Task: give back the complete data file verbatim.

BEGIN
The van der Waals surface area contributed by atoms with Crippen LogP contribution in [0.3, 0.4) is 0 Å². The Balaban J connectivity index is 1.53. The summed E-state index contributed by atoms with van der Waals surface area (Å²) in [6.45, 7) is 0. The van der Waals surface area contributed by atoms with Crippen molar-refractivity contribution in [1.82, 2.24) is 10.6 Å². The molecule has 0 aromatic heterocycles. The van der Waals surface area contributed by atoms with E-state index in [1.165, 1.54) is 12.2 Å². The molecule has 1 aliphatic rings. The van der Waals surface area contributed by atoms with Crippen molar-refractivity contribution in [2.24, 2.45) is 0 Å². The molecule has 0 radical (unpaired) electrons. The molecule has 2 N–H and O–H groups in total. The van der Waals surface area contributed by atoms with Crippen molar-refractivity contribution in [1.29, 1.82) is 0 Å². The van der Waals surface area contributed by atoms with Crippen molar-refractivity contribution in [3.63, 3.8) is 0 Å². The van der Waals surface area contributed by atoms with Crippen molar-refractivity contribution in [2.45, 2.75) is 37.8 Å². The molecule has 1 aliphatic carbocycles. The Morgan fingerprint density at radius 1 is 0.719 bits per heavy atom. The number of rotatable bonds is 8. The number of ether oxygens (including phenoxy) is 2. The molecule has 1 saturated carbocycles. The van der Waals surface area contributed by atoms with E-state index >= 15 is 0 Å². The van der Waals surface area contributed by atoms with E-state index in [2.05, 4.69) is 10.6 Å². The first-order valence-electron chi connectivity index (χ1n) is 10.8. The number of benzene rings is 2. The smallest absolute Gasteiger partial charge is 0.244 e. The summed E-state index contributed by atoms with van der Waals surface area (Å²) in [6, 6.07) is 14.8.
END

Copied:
The van der Waals surface area contributed by atoms with Crippen LogP contribution in [0.3, 0.4) is 0 Å². The Balaban J connectivity index is 1.53. The summed E-state index contributed by atoms with van der Waals surface area (Å²) in [6.45, 7) is 0. The van der Waals surface area contributed by atoms with Crippen molar-refractivity contribution in [1.82, 2.24) is 10.6 Å². The molecule has 0 aromatic heterocycles. The van der Waals surface area contributed by atoms with E-state index in [1.165, 1.54) is 12.2 Å². The molecule has 1 aliphatic rings. The van der Waals surface area contributed by atoms with Crippen molar-refractivity contribution in [2.24, 2.45) is 0 Å². The molecule has 0 radical (unpaired) electrons. The molecule has 2 N–H and O–H groups in total. The van der Waals surface area contributed by atoms with Crippen molar-refractivity contribution in [1.29, 1.82) is 0 Å². The van der Waals surface area contributed by atoms with Crippen molar-refractivity contribution in [3.63, 3.8) is 0 Å². The van der Waals surface area contributed by atoms with Crippen molar-refractivity contribution in [2.45, 2.75) is 37.8 Å². The molecule has 1 aliphatic carbocycles. The Morgan fingerprint density at radius 1 is 0.719 bits per heavy atom. The number of rotatable bonds is 8. The number of ether oxygens (including phenoxy) is 2. The molecule has 1 saturated carbocycles. The van der Waals surface area contributed by atoms with E-state index >= 15 is 0 Å². The van der Waals surface area contributed by atoms with E-state index in [2.05, 4.69) is 10.6 Å². The first-order valence-electron chi connectivity index (χ1n) is 10.8. The number of benzene rings is 2. The smallest absolute Gasteiger partial charge is 0.244 e. The summed E-state index contributed by atoms with van der Waals surface area (Å²) in [6, 6.07) is 14.8.